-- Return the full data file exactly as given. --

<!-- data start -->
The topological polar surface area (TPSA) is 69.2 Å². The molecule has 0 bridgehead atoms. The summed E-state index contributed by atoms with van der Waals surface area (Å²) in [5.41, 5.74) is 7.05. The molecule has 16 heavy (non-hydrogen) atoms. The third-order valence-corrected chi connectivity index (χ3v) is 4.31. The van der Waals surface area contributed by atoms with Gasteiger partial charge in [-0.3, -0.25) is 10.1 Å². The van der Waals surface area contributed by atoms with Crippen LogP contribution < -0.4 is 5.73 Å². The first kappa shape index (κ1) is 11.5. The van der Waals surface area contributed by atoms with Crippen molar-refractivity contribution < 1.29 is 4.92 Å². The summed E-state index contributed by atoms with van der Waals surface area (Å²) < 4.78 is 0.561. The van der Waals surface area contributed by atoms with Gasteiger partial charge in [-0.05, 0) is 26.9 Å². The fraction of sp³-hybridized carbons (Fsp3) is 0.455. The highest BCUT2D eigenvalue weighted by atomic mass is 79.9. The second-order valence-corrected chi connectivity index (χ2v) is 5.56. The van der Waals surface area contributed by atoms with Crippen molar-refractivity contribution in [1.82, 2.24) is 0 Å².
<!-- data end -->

The topological polar surface area (TPSA) is 69.2 Å². The molecule has 0 bridgehead atoms. The summed E-state index contributed by atoms with van der Waals surface area (Å²) in [5.41, 5.74) is 7.05. The molecule has 16 heavy (non-hydrogen) atoms. The third-order valence-corrected chi connectivity index (χ3v) is 4.31. The van der Waals surface area contributed by atoms with Gasteiger partial charge in [-0.3, -0.25) is 10.1 Å². The van der Waals surface area contributed by atoms with Crippen LogP contribution < -0.4 is 5.73 Å². The first kappa shape index (κ1) is 11.5. The van der Waals surface area contributed by atoms with Crippen molar-refractivity contribution < 1.29 is 4.92 Å². The summed E-state index contributed by atoms with van der Waals surface area (Å²) < 4.78 is 0.561. The van der Waals surface area contributed by atoms with Gasteiger partial charge in [-0.05, 0) is 26.9 Å². The fraction of sp³-hybridized carbons (Fsp3) is 0.455. The highest BCUT2D eigenvalue weighted by atomic mass is 79.9. The second-order valence-corrected chi connectivity index (χ2v) is 5.56. The van der Waals surface area contributed by atoms with Crippen molar-refractivity contribution in [1.82, 2.24) is 0 Å².